I am always suspicious when key elements of the Left and the Right come to the same conclusion. Sometimes of course, this is simply because an idea has “come of age” and is so obvious it gets embraced across the political spectrum. But more times than not, it is because the Left has been slightly led down a blind alley by elements of the Right, not realising that what they have found themselves proposing would ultimately work against their agenda and their politics.
A case in point is the proposed “Health Tax”, the essence of which is to take National Insurance, already deducted from all PAYE employees at source, as anyone who has ever had a job in this country will be aware, and rebrand it as the means of fully paying for the NHS alone – a ring-fencing of health spend. The IPPR backed the idea in a report released earlier this year, and Nick Pearce has written about it on the IPPR website. The rationale is that it would be a way of raising taxes in order to pay for the NHS in a way that is transparent, so thus people will feel not too bad about having to pay a little bit more every month in order to save a sacred institution, one that is amongst the most popular in Britain today. This, the argument goes, would be better than simply raising PAYE with the explanation attached that the money will be going to the NHS. Raising income tax is deemed too risky, so this is the fix.
But one need only look at the arguments for the same rebranding of NI from the Right to see how the Left may have walked into a trap on health spending. Paul Kirby, the former policy wonk in Number 10, has written an interesting article touching on the topic. You can see from this, I believe, only the most obvious ways in which such a scheme would allow the NHS to move away from its original ethos, towards a much more privatised system, at least over time.
Once you ring-fence NHS spending under one tax, it is easier for people to understand what they are putting into the NHS themselves, as opposed to the current system where it is simply a portion of overall tax. A household containing two top earners puts in around £740 a month to the NI kitty. That same family could have top of the line private health cover for about £140 a month. If the “Health Tax” was enacted, do you not think this would soon become an issue for right-leaning, top earners? That they would argue they should be able to opt out of the process given how, from their perspective, they are paying way over the odds for something they could get privately for much cheaper? Furthermore, it is these top earners who now, and would be under an NI based regime still, be paying for the bulk of the NHS. If you care about the NHS being available for those who need it the most, why draw attention to the fact that the poor, the disabled, the elderly, are in fact going to be the exact people who will not be paying the “Heath Tax” whatsoever? I think you might risk the whole NHS as a project, not all at once since belief in the institution is much too high as it stands, but over the course of a generation, certainly. It makes it easier for a future Tory government to turn the whole scheme into an optional, social insurance type model, noises towards which have already been made in Conservative circles. This would bankrupt the NHS very quickly, as everyone who currently pays for it would stop doing so.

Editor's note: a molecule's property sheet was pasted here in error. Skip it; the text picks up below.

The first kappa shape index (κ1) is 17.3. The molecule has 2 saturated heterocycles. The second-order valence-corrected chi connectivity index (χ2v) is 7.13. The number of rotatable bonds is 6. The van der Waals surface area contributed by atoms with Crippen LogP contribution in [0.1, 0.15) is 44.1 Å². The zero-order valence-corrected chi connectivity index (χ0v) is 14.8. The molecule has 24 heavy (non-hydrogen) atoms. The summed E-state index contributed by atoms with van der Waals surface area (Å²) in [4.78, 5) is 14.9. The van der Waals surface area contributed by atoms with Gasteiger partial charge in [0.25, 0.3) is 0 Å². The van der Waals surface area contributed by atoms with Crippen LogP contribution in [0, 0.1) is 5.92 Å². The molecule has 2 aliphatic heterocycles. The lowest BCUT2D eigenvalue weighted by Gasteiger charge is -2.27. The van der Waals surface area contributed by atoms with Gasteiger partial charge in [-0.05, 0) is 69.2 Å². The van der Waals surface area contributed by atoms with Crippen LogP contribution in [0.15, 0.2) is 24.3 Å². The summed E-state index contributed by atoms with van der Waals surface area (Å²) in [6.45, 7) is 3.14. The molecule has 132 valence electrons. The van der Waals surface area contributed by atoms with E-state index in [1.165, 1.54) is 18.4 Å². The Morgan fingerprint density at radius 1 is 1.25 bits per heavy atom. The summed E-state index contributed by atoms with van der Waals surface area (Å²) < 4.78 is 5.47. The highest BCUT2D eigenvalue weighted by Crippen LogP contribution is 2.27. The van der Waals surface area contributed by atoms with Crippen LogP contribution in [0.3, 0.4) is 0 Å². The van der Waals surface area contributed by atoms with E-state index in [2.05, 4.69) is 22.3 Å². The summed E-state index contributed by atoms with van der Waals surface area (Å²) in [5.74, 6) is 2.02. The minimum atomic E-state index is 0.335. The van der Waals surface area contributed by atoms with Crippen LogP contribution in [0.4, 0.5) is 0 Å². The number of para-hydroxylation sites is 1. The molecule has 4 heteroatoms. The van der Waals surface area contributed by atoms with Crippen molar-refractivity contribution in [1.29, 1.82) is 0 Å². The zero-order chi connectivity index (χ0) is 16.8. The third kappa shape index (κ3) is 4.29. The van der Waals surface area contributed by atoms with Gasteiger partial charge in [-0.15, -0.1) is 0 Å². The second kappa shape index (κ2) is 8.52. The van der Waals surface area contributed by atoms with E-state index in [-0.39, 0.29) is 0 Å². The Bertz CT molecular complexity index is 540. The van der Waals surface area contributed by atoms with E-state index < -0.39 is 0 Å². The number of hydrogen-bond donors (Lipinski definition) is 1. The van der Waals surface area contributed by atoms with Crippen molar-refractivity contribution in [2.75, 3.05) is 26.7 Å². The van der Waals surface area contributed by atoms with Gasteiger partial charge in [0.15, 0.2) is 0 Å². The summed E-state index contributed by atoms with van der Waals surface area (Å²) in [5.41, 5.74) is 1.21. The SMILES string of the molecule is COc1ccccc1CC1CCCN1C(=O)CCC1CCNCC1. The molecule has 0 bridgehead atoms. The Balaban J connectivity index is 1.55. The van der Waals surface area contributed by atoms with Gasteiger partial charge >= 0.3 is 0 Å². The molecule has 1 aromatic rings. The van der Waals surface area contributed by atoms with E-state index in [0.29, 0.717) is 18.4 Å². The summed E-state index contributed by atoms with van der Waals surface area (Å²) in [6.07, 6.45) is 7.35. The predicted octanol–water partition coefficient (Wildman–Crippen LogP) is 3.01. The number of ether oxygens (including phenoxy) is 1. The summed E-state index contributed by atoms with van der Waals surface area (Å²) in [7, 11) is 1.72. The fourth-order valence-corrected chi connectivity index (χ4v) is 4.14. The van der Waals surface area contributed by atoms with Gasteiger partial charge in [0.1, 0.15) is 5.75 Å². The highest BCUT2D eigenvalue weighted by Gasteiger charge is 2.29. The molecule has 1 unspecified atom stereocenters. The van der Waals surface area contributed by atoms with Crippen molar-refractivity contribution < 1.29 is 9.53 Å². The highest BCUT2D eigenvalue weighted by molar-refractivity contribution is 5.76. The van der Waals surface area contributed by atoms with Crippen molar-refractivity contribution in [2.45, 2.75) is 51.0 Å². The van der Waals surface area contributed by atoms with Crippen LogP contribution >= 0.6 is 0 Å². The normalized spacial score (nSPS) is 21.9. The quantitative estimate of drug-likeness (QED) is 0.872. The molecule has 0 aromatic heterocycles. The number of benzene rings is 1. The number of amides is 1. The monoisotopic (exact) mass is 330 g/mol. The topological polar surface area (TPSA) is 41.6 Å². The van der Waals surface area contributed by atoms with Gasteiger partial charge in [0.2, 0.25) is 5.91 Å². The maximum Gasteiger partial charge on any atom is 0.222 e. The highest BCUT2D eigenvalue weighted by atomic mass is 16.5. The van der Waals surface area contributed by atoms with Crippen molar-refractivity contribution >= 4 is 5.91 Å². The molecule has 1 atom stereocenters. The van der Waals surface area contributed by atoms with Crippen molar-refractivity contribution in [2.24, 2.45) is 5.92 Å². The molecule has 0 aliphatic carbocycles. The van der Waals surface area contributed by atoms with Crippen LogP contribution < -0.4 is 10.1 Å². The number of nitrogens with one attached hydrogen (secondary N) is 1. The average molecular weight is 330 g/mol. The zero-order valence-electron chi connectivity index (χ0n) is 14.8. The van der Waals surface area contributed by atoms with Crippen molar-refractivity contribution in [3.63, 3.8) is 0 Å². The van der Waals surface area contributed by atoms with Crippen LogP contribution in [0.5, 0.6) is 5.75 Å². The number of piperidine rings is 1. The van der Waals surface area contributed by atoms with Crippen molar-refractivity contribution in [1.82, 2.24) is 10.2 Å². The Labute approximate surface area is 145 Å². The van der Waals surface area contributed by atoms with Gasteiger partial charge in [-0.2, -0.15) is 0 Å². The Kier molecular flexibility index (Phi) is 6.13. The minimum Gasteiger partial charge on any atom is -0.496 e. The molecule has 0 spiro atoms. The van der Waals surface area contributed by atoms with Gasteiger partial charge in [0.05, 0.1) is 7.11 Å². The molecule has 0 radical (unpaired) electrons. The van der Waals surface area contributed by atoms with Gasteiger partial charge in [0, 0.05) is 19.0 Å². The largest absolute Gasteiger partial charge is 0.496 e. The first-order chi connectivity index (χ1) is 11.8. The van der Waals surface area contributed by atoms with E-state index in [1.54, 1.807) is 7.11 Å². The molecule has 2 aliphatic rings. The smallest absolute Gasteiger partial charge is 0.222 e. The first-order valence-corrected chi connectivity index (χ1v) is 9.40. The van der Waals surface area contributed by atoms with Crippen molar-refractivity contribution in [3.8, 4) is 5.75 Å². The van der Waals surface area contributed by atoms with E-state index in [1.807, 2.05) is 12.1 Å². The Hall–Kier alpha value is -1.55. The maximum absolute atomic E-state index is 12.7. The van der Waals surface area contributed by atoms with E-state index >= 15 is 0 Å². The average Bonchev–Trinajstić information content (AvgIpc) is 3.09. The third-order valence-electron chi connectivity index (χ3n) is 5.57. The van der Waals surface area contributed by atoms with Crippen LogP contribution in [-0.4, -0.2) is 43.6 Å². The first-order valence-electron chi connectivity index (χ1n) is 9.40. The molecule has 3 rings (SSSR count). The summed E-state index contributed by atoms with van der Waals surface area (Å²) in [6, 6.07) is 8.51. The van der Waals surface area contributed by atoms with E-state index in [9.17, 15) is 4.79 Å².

Truth is, in the grand scheme of things I’m not even that left wing and this whole idea scares me. So while I respect Nick Pearce highly, I do not think he has thought this properly through. I think the Left in this country needs to stop flirting with a potential taxation disaster and simply face up to the idea that income tax might just need to be raised in order to preserve the NHS, something to simply come clean about. It is the thing Labour polls best on, that people trust them with the NHS, and I think people will listen if they say that the NHS needs more money, and that it needs to come from people’s pocket. Better this than trying to come up with a politically motivated solution that may ultimately backfire.
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